On the Media: Updating Your Social Media After You Die
WNYC Public Radio (March 23, 2012)
With social media, so much of our interactions with the world now live online, even after we may not be living at all. Brooke talks to James Norris, the founder of the website Deadsocial about prolonging social media relationships after death.
Back in February, I wrote about WNYC’s radio program On the Media and its show on Facebook. That Death Ref post, subtly titled 19,000 Facebook Users Die Each Day. Here is How FB’s Memorialization Mode Works, discussed the current, non-stop discussions about what to do when web users (especially FB users, it seems) die.
The Death Reference Desk has been tracking most of the various suggested ways to maintain postmortem control over social media accounts, Facebook in particular, and you can read those posts here. You should also check out the Death + the Web and the Death + Technology sections.
For this week’s On the Media show, co-host Brooke Gladstone interviewed James Norris about his solution to the social media death problem, a platform called Deadsocial.
A couple of points.
Gladstone asked the most pressing question, which is this: How long lived is any new media solution to human death issues given how quickly computing technology changes?
Norris offers a couple of logical responses, mostly about how Deadsocial would adapt to any future social media platform and that doing so was only ethical.
I’m still skeptical that any of the various dead user related websites/programs will remain relevant into the future but I could be totally wrong. I say I’m skeptical because I know how much technology has changed when it comes to death, dying, and the dead body. Meg’s brilliant post on 19th Century Anti-Premature Burial Device Patents elegantly demonstrates how social concerns about different kinds of postmortem technological fixes radically shift over time.
In fact, I will suggest that most of the current, various dead user inventions, programs, and products are more or less 21st Century versions of 19th Century anti-premature burial devices. The thinking now isn’t so much that people need tools to prevent them from being buried alive (modern embalming and cremation solved that dilemma), rather now we need tools to make sure that we Humans can still exert some control over how our digital selves are buried.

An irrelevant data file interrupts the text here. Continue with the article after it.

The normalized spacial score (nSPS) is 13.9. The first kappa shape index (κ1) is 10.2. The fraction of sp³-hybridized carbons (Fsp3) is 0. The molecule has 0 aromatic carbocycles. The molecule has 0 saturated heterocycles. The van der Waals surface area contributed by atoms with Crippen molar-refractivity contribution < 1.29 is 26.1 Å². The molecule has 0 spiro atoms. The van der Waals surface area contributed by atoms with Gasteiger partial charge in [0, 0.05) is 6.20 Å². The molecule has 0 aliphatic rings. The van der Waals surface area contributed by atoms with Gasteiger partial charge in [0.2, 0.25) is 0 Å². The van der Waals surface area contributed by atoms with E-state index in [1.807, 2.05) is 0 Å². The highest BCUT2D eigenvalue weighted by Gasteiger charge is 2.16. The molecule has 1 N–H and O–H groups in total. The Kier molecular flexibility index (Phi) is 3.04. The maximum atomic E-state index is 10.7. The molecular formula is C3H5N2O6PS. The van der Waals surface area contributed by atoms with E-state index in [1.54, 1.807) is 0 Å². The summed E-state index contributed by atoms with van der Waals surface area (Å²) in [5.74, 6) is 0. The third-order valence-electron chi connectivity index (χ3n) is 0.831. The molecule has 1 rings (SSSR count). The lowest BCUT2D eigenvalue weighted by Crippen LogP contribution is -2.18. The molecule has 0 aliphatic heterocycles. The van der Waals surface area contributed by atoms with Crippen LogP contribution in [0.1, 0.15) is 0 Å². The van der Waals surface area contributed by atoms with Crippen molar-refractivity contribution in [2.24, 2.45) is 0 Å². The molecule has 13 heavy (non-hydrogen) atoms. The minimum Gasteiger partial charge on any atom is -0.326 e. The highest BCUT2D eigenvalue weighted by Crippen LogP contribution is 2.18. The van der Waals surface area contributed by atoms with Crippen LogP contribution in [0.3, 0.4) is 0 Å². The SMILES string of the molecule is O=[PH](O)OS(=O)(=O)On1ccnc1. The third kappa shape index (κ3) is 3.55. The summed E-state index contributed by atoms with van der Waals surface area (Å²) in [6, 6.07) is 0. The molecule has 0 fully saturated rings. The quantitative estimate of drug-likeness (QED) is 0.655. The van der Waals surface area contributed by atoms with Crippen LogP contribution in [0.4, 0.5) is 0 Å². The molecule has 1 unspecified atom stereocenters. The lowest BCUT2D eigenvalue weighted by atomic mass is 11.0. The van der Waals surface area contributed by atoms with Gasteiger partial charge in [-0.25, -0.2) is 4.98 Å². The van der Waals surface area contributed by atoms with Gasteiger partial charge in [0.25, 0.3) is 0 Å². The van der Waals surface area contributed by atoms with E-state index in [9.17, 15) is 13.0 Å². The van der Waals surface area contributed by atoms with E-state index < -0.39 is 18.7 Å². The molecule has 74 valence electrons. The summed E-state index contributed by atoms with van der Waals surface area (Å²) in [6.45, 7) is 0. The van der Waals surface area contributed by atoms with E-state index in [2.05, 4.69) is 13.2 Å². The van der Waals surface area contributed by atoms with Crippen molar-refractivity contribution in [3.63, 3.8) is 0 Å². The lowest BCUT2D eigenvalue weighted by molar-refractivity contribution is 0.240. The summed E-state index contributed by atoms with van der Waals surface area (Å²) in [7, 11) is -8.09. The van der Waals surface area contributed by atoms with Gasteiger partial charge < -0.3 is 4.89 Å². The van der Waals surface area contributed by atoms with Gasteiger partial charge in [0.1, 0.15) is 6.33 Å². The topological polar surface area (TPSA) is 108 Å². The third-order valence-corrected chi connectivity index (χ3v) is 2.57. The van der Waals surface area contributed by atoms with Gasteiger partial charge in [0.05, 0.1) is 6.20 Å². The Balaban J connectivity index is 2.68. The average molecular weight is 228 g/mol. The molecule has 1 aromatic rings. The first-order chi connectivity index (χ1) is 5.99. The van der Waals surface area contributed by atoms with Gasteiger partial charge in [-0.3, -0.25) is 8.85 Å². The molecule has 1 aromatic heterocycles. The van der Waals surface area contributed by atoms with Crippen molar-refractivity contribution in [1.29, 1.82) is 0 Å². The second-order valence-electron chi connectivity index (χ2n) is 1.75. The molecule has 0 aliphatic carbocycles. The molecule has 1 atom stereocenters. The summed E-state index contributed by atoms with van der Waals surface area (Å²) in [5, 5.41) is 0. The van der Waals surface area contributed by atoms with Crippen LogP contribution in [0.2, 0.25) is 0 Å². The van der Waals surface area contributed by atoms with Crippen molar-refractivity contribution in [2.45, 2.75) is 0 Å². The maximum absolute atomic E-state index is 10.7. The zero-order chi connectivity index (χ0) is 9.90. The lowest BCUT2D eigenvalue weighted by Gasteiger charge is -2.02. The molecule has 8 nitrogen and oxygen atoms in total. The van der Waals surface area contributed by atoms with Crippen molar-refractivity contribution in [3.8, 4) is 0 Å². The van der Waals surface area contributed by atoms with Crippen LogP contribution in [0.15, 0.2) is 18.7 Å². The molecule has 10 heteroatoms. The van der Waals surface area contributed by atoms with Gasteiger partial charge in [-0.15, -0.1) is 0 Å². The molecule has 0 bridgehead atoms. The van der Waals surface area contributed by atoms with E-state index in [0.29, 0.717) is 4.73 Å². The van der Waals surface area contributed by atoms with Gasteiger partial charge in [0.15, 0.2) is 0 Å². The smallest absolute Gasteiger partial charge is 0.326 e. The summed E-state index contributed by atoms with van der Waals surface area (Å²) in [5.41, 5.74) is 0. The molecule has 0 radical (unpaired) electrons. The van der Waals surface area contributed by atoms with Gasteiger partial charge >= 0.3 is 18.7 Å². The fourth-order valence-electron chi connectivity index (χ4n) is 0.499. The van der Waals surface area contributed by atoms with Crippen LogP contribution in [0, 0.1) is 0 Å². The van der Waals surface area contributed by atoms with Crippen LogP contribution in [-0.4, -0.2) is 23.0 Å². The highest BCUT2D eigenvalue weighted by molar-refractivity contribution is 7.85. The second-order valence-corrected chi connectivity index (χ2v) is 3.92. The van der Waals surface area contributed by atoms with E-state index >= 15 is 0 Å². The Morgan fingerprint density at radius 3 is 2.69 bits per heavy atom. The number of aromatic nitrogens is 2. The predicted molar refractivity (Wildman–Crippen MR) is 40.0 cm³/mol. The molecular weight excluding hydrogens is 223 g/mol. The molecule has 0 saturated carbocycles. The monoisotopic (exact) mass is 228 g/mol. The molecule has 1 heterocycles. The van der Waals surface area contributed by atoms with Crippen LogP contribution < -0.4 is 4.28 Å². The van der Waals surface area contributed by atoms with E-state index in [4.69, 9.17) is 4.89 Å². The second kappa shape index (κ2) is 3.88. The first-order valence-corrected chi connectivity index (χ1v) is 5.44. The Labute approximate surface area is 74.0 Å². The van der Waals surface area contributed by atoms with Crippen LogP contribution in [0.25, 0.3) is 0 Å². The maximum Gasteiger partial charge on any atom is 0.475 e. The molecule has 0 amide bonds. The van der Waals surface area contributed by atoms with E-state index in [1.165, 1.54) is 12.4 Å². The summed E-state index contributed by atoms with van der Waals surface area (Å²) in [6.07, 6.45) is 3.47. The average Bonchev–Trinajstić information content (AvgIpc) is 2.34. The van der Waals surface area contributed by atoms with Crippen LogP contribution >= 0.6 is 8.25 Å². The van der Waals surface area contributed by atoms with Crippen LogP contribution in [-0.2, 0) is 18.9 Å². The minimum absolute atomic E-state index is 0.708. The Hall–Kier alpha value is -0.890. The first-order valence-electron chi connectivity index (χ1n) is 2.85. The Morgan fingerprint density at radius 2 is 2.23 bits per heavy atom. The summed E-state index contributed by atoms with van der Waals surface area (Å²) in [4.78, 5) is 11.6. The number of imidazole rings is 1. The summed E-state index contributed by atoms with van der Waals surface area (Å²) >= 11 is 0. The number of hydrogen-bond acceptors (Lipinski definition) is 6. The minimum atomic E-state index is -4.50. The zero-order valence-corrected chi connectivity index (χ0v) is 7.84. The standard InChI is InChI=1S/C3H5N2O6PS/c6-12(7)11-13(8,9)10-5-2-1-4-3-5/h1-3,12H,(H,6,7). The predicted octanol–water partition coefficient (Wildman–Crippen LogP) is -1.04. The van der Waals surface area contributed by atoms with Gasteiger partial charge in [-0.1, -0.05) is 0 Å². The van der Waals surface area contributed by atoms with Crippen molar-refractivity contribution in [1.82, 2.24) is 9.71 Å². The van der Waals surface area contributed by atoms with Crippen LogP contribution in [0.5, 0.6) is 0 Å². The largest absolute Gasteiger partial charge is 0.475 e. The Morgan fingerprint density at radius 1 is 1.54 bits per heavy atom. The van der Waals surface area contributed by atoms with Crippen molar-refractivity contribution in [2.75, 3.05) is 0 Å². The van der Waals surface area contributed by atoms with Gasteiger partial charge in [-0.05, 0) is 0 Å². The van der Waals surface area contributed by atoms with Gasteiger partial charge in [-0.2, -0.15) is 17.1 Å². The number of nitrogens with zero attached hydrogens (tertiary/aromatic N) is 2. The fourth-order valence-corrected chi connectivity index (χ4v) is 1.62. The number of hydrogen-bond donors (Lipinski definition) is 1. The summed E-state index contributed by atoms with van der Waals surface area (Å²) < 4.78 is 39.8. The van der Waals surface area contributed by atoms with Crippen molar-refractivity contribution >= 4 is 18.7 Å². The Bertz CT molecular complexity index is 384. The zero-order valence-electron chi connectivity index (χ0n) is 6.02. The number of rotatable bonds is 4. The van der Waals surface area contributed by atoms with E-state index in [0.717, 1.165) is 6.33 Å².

In 50 years time, I fully expect that all of these social media concerns will have been forgotten. Or replaced with other, more pressing technology issues.
A second point about the interview. The Deadsocial system was described as a signaling program which checks on users and notifies other, predetermined people when a person isn’t responding to automated messages. A handful of other programs already do this, namely, Deathswitch. All of these programs are different in their own ways, so I’m not suggesting that any company is ripping anyone else off. What is more interesting, I think, is that these various companies keep inventing ways to notify next-of-kin or friends or all of the Facebook that someone has died.
This was also one of the telegraph’s key uses, from the start. A long forgotten but extremely important social communication technology.
My point is this — we should continue to have these conversations about what happens to computer information when people die but we should also realize that these conversations are finite.
I actually found another section of the same On the Media episode far more compelling as it regards the dead user conundrum. The interview focussed on something called the Archive Team:
Most of us think nothing of putting our lives in the cloud; photos in Flickr, videos on YouTube, most everything on Facebook. But what about when those services abruptly go away, taking all of our collective contributions with them? Well Jason Scott operates on the assumption that everything online will one day disappear. He explains to Bob why he and the Archive Team are dedicated to saving user-generated content for posterity.
At least this group, the Archive Team, understands the rapidly increasing ephemerality of web based information. Indeed, the Archive Team’s motto says it all: History is Our Future.
More than likely, we will need future Archive Teams of all kinds that simply try to understand why some early 21st Century humans became so obsessed with preserving their technological, social media selves. It will all seem to peculiar and strange.
Not unlike 19th Century devices to prevent premature burials.